We love our Nordic Tug. And we love boating way more than we thought we would. Since the end of September 2014 when we bought Airship, we’ve spent 118 nights onboard, traveled almost 1800 nautical miles, and run almost 300 engine hours, and we’re about to roughly double that with this trip up the Inside Passage to Alaska here in a few weeks. It’s pretty clear to us that this “phase” is not a phase.
In all the time spent on our Nordic 34, we’ve learned that there are two things we’d really like to have in the next boat: a bit more storage space, and an extra stateroom for guests.
A few weeks ago we went for another visit to the Nordic Tug factory over in Burlington, WA. They’ve got a new model coming out this year (the Nordic Tug 40…basically the Nordic 39 with some additional secret features). We weren’t able to actually see one of these (they’re still building the first one), but we’ve toured several Nordic 39s and while at the factory, we got to hear about a few of the NT40’s future features (which are very cool, but we can’t tell you about any of them yet).
The NT39, from the Nordic Tugs website:
Here’s the plan/layout of the NT39/40, roughly:
The NT39/40 still has the main stateroom in the bow, like ours, but the NT40 stateroom has quite a bit more room (and headroom). The head is on the port side (and has a larger, enclosed shower stall), and across from that there’s a small guest stateroom with a full-sized bed, nightstand, and closet space. The bed can be configured as a sofa that converts, or as an all-the-time bed.
The salon is larger and has a U-shaped settee and a spacious galley with larger fridge/freezer and generous counter space. The salon and galley feel really open and bright. Overall the NT40 is 40 ft long, and 12’11” wide. (Our 34 is 34′ long and 10’3″ wide, so that’s more than 2′ wider and 6′ longer than what we have now.) The NT39/40 holds 320 gallons of fuel (compared to our current 205 gallons) and 144 gallons of fresh water (compared to our current 100 gallons).
Yesterday, we went over to LaConner for another tour of the American Tug factory, and to look at some boats. Originally when looking to buy a boat, we’d narrowed it down to both Americans and Nordics, and we just happened to find a used Nordic that suited us best at the time. We’re not all “Oh, I’ll never shoot Canon, Nikon ’til the end!” or anything like that. Both boats are very well made and we know we’d probably be happy being in either camp.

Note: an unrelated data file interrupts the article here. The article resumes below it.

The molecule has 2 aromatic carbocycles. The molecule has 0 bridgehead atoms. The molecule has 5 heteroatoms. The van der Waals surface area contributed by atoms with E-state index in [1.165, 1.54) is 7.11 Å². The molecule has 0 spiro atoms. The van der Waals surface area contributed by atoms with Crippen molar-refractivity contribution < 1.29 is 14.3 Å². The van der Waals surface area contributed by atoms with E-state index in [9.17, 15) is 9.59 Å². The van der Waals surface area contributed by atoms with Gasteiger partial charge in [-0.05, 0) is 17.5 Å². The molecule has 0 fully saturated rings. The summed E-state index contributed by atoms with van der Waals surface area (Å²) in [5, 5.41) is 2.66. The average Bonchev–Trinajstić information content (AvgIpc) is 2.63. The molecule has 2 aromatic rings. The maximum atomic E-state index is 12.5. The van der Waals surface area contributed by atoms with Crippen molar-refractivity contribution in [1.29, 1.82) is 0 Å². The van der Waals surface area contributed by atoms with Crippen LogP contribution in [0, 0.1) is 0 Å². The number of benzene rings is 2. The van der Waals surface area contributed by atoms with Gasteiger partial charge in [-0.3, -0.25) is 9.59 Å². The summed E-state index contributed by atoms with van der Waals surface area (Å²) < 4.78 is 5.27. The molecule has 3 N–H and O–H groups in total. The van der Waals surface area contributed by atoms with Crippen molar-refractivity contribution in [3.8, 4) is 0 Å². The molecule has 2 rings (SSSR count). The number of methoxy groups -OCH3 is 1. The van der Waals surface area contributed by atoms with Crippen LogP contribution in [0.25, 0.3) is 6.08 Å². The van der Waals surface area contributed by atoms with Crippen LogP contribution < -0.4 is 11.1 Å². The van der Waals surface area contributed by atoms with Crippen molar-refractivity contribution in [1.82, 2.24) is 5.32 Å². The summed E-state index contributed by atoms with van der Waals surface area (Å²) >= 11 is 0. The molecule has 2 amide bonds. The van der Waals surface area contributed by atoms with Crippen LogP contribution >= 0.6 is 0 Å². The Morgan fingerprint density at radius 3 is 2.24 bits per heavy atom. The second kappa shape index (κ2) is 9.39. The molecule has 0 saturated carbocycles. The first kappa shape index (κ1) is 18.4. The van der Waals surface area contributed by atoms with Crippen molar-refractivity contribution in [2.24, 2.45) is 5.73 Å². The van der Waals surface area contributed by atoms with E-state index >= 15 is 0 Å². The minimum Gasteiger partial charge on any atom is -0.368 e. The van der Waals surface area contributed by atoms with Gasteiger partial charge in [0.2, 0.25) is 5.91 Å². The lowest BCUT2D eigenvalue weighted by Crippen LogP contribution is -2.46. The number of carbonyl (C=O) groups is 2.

The American Tug 395 is the closest to the NT40, so we started there. The AT395, from the American Tugs website:
The layout is very similar to the NT40, but there was just something that felt a little bit…I dunno…”clunky” is the only word I can think of…in the transition from the salon up to the pilothouse. The space just feels odd (at least in the particular AT we looked at). It’s not symmetric, but it’s not just that…it feels like there’s a bit of wasted space and too much variety in the height of things…hard to explain.
We decided to check out the next size up, the AT435. It’s 43’7″ long and 15’10” wide. That’s a LOT more space, and more boat than we thought we’d want….until we went inside. It’s gorgeous, and has none of the “non feng shui ness” that we were feeling in the 395.
There are a couple of good shots on the American Tugs blog “Steve’s American Tug News” that show the 395 and 435 side by side. That’s the 395 on the left, and the 435 on the right.
Here’s the plan/layout view. Main level with salon, galley, and pilothouse:
The salon has a U-shaped galley and an L-shaped settee, with some great custom options for what happens on the back of the galley counter (additional raised bar/counter with barstools, etc.). The fridge/freezer is huge, and the open feel of this area is great. The pilothouse has a central helm chair (which we didn’t think we wanted, since we like to pilot together) but on the port side of the pilothouse there’s another large seating area with a little table that would be a perfect place to be working while underway. The space on the right of the helm chair is customizable as well. We’ve seen it with a desk, or more seating, or with a closet and stairs that open out to the upper deck.
Here’s the lower level with master stateroom, guest stateroom, and master and guest heads:
The AT435 has an extra stateroom that can be configured with a queen sized bed with bunk over (for an extra person or kid, or for a couple to store their luggage and stuff). There’s a guest head with shower, and a combination washer/dryer that comes standard with the boat.
The master stateroom is midship, has a queen walk around bed and plenty of closet space, as well as a spacious master head with separate (large) shower stall. It’s a pretty fabulous boat that feels great to be in. It feels MUCH larger than our NT34…but unlike when we were first looking, it doesn’t feel like anything we couldn’t handle. It holds 640 gallons of fuel and 210 gallons of fresh water. Compared to our 205 gallons of fuel and 100 gallons of fresh water, that’s a pretty significant increase in range.
So here we are right back where we started as we think about what our next boat will be. Pepsi or Coke? Canon or Nikon? Mac or Windows? Hatfields or McCoys? Nordic Tug or American Tug?